- It's rare for mentally disabled students to be educated in the same classrooms as their healthy counterparts, AFAIK that's a deliberate decision of the German school system to allow each student to learn at their speed without hindering the others. However, schools are working on improving wheelchair access and access for other lower-body-disabled students is already well on its way. I would chalk this up to the older architecture in many German schools and such the need to create access ramps more than I'd say it's actively discouraged. In the US, everything is generally laid out wider and with more space, so I doubt wheelchair access requires many changes.
- From the fact that people who don't speak proper German and have dark skin are generally considered as foreigners in Germany, he deduces that racism was less prevalent in the US. I can't really agree with that, simply because people considered as foreigners are usually treated better than locals... well, at least unless they go into a tourist trap, of course. I freely admit that, living in a tourist and university town, my picture may be a bit skewed from the rest of Germany.
- One thing that reminds me of is that analphabets and people not speaking our language are way better off on German streets. Just look at the traffic signs: If you can't read, you can't understand half of the signage in the US. In Germany, we use symbols, even more so than the rest of Europe.
- When talking about the higher percentage of home owners in the US and the availability of more disposable income for luxury items, it might be handy to remember the construction of most houses in the US. If you got a house like most people in the US have past the construction inspectors in Germany, you could have a house much more quickly, too. So, yes, houses are cheaper (both to produce and in actual monetary cost), and ergo people have bigger houses and more spending money.
- Regarding politeness being more popular in the US than in Germany, the best way I've heard this summarised is:
If in Germany your boss tells you you did great work, you're in for a promotion.
It may be a little exaggerated, but it also sheds light on the value of sincerity vs. politeness in Germany and the US. Many Germans consider US-Americans as less sincere because they keep telling people they don't like how great they did and how nice they are, while US-Americans consider Germans as not polite and discouraging because they don't tell them they did great. I think both points of view have merit, though being a German I have grown up preferring our brand of brutal honesty.
If in the US your boss doesn't tell you you did great work for one day, you'd better start looking for a new job.
Still, he's right with the lines in shopping centres to some degree, and a "give a penny/take a penny"-basket also wouldn't work. I know many people (some even what an American would consider "friends") who would just pay their bubble gum by picking the whole amount out of this basket, even though they have the money. Still, it's not as bad as he makes it out. It's just that Germans like to be more explicit. First come first serve, but if you're in a hurry or have few items, you can usually ask people and they'll let you go in front in the queue.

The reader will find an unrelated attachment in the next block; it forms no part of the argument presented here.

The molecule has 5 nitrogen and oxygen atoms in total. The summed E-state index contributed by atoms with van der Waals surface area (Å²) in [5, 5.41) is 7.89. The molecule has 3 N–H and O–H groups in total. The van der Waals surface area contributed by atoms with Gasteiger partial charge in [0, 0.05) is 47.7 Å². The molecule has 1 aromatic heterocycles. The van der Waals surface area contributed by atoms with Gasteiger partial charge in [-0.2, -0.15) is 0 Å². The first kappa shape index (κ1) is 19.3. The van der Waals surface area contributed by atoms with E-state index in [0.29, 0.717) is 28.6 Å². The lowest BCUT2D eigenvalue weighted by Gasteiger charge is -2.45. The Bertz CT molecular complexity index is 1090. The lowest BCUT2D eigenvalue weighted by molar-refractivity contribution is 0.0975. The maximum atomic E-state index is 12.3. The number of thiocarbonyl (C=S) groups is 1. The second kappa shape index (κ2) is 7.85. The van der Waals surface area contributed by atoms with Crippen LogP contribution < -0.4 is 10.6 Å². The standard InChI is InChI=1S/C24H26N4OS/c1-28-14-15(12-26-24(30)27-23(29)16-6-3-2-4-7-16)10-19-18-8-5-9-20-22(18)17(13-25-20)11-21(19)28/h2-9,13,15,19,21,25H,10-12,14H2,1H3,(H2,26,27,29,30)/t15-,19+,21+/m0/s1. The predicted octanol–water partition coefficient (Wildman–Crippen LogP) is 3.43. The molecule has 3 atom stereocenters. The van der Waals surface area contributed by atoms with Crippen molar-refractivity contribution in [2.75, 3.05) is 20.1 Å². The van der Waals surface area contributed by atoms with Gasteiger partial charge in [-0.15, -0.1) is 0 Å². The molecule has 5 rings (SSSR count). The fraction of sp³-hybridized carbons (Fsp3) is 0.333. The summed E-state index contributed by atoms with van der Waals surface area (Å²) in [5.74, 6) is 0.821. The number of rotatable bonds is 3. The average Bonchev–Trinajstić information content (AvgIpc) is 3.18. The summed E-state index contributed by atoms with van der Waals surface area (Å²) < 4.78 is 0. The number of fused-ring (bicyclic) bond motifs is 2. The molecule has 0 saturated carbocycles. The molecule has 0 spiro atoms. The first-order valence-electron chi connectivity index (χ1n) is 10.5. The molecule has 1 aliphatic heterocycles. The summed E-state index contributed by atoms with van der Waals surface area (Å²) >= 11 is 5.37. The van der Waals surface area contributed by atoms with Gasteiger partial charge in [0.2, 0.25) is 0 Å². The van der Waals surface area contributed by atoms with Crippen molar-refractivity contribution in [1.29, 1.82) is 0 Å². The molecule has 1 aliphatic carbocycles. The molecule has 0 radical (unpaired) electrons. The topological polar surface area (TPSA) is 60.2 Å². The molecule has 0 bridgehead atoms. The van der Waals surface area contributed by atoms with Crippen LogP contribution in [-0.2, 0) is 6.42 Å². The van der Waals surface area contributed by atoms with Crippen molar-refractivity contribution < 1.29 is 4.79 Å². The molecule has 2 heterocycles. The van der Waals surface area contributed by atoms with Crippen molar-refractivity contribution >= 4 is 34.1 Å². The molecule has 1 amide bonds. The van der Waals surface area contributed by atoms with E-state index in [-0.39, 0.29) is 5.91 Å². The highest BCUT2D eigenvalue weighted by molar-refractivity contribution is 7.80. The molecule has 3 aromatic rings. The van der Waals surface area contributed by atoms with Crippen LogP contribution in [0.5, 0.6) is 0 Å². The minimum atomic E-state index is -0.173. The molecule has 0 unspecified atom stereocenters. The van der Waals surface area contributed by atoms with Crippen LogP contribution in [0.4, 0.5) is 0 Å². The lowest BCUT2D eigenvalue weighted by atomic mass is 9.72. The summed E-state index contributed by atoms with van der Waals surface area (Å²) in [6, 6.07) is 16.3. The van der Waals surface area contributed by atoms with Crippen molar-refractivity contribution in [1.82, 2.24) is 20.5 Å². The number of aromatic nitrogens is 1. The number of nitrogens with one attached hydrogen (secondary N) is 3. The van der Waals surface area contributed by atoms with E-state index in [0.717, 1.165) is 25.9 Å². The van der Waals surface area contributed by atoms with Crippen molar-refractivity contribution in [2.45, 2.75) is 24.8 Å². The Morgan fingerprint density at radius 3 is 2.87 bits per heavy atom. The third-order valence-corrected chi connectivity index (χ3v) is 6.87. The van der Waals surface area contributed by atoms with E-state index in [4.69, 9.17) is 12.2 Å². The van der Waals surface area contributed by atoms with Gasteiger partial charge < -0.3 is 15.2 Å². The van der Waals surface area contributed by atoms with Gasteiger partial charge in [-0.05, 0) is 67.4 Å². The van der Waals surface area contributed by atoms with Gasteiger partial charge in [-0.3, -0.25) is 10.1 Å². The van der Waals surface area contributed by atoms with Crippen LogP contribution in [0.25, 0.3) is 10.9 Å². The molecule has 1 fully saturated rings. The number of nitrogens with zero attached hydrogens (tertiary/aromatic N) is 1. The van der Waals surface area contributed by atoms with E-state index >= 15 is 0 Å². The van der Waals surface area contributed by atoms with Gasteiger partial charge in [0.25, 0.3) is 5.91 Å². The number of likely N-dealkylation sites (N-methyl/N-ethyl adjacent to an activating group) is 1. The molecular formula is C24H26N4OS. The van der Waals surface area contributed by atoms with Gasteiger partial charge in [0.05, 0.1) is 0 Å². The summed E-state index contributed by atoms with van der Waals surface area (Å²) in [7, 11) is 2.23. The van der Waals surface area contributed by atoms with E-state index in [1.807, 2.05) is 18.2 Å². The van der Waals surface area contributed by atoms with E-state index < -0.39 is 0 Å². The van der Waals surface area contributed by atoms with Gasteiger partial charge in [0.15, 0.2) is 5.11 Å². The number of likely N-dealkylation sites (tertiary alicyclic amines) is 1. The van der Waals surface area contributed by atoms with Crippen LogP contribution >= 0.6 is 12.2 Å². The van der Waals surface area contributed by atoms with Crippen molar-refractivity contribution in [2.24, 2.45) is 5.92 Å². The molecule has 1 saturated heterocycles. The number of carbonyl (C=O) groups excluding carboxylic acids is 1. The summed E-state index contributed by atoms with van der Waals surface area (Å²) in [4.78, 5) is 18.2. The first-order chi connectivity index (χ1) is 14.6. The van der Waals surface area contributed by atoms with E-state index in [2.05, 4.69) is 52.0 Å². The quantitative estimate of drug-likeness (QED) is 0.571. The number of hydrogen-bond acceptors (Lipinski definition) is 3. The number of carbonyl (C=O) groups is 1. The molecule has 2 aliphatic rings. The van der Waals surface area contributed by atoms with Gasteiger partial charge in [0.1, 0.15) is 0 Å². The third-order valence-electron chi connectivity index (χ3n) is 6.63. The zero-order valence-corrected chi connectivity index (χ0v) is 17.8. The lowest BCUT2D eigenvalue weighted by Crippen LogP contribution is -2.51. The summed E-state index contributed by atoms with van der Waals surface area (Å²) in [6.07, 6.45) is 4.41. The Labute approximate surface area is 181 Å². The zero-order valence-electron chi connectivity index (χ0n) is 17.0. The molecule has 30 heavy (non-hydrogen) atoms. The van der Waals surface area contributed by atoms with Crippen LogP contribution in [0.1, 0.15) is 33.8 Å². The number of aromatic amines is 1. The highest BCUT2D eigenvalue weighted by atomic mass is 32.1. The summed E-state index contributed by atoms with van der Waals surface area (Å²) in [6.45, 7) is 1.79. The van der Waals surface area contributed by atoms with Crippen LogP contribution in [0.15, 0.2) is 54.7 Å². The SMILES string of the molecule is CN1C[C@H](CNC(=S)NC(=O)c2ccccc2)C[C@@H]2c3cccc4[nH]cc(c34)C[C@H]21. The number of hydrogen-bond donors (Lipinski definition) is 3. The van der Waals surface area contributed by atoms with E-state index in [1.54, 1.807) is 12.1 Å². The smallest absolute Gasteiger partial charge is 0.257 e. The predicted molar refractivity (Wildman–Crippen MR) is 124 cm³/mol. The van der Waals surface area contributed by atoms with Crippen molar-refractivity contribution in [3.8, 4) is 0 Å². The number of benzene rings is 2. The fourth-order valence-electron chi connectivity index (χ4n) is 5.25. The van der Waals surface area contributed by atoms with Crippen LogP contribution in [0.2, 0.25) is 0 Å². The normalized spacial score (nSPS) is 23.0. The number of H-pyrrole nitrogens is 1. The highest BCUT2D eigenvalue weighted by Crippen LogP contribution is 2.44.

- Blasphemy, "if capable of jeopardizing public peace", is a crime. Just about as much as every car in Texas has to be preceded by a servant holding a lantern. Both are laws that aren't applied anymore today. And Germany, due to the way our legal system works, actually has way fewer laws like that.
- Also, I disagree on alcohol being more readily available. There are frequently arrests and fining of supermarket sales personnel and closing of bars and clubs where alcohol was handed out to underage customers. I would say it is enforced. Children actually had to resort to things like buying wine in a tetra-pak to get their booze.
- Can't agree on the "gang style" of dressing being unknown in Germany, either. Go to Mannheim into the Jungbusch or near the G-area and you'll see lots of people in such clothing. Well, maybe less gold chains, but the baggy pants and bandannas. That's something that started in the late 90ies, and has gained more and more traction among high school students.
- I wouldn't say taking along your food in the doggy bag in Germany was really frowned upon. I haven't had a restaurant where anyone objected to that or even looked askew. It is, however, not a very common thing to do. This may be different in 5-star-establishments, though. But your average Greek tavern or Italian restaurant will happily let you take food home.
- While we don't have anyone assigning you a table in a restaurant in Germany, we do have "table reserved" signs, though. So, you may just sit down anywhere, but we still have reservations. Oddly enough, you don't usually sit down at someone else's table, even if it's one person at a six-person table. Germans will try to squeeze a group into a small table before they ask a patron to share his table. In contrast, this seems to be pretty common in Prague, and was a welcome surprise to me.
- I've also witnessed the US trend of having food that isn't made to be eaten comfortably. While I didn't have too long fries or huge hamburgers, I suffered blisteringly hot tea and coffee, and soft drinks so cold that your teeth hurt if you don't let them warm up a little. And that was in a shopping mall with seats and tables, not take-away.